AmiCOUR IP Group News and Opinions

CoMentis v. PRF Judge:
"I agree with CoMentis"
"I disagree - ..."

Stock Plunge:
ITC Rules Against Kodak plus
95% Profit Drop

Smokin' Lawsuits:
Chinese Will Accuse
US of Patent Knockoffs

CES 2011:
Something's Missing

25 Percent Rule:
Junk Science?

Welcome to the AmiCOUR IP Blog.  We invite your comments.  Past Issues.

January 26, 2011 - Purdue Research Foundation partly lost and partly won a first round in its defense against Alzheimer drug developer CoMentis. Read the Opinion and Order.

January 26, 2011 - A dramatic 20+ percent stock price plunge on high volume trading was tied to dramatically lower profits and an initial ITC ruling in favor of respondents Apple Computer and Research in Motion, anticipating the combined decision by the agency's commissioners on May 23. This is a first round event in the case. The action arose over a patent related to previewing digital images.  Earlier press release statements by Kodak reported that licensing negotiations had gone on for years before the complaint was filed. Kodak also has a patent suit against Apple in the federal courts and has successfully prevailed in past ITC proceedings against others, resulting in settlement licenses. Last November, this blog covered the United States Supreme Court petition by Microsoft to lower the standard of proof faced by defendants in patent litigation from "clear and convincing" to "preponderance of evidence," including providing a hyperlink to Apple's amicus brief filed in support of its rival Microsoft. The stock price began moving down late Friday and dropped dramatically at Tuesday's opening.

January 14, 2011 - Website iStockAnalyst today reported that Chinese company Dragonite International Limited is bringing its newly issued US patent on electronic cigarettes to court.  The company stated that it has already won several infringement cases in China and plans to use litigation to eliminate "inferior product imitations" which have appeared in US markets.  The US sales of these products have been estimated at $500 million, driven by bans on the use of traditional Cigarettes.  China banned outdoor smoking this month.

January 9,2011 (Editorial) - As the Consumer Electronics Show comes to its end, at least a few of this year's 120,000 visitors, including this writer, feel like something was missing. The Intel booth was magnificent with its million dollar faux ceiling. Motorola's 60 foot hanging LED curtain was impressive. Panasonic, who once dominated the mid-hall terrace now arches across it in both directions, seemingly owning the center of the main show hall, crowding the tiny booths right off the floor and into one of several large overflow exhibit halls. Panasonic's traditional wall of flat screens was bigger than ever but still, well... traditional. The flat TV wall was truly impressive in 2002, especially when  University of Illinois inventor Larry Weber won a television Emmy award for helping solve energy consumption issues in plasma displays. Fujitsu later had Weber's patent declared invalid in a Northern District of California federal courtroom. Even the latest price drops are old news.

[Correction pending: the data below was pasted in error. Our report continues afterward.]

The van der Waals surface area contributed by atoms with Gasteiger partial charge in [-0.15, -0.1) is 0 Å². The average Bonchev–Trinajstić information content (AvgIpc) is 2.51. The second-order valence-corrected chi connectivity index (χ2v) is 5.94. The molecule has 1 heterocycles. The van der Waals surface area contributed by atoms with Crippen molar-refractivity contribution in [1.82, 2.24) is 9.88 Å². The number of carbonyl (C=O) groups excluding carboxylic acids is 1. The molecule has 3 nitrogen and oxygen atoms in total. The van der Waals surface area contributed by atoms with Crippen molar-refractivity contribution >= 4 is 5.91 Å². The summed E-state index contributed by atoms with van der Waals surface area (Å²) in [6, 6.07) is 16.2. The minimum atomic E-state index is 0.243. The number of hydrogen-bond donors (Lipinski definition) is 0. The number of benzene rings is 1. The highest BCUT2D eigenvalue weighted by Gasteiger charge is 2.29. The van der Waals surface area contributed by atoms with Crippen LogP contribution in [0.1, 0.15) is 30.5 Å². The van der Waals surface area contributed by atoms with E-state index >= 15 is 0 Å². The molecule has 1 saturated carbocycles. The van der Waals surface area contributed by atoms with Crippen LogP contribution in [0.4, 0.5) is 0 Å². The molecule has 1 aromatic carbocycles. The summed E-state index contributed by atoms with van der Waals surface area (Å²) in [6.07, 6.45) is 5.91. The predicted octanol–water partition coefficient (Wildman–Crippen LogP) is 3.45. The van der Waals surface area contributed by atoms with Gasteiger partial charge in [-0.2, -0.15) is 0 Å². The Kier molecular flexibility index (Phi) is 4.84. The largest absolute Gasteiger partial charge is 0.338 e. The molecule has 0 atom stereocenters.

Two years of recession and record engineering unemployment have taken a toll on invention, all while the USPTO has become critically slow processing patent applications. Maybe the smart money decided its about getting to the consumer first, not the patent office.  Either way, the show must go on even if it the LED exhibit curtain might be outshining the "new" products on the show floor.  Read entire article.

January 3, 2011 - The Federal Circuit Court of Appeals has sided with Microsoft in applying a Daubert in limine challenge to the 25 percent rule of thumb sometimes  applied to hypothetical negotiations used to argue infringement damages. The Daubert case is used to help  prevent the submission of  "junk science" as evidence a court might be asked to rely on.  In Uniloc v. Microsoft, Uniloc's expert applied the popular 25 percent rule of thumb to his valuation basis of a technology that helps prevent installation of licensed software onto multiple computers.  The court called the approach "fundamentally flawed" and "inadmissible under Daubert." The opinion also identified a lack of evidentiary support that the infringed element (license enforcement technology) generated consumer demand.  Although Uniloc won its appeal with respect to infringement, the outcome mandated a new damages trial.  Associated Press coverage suggested that Microsoft attorneys were pleased with their new chance to reduce the $388 million jury verdict while Uniloc's attorney stated he was also pleased and plans to prove the same or even higher damages.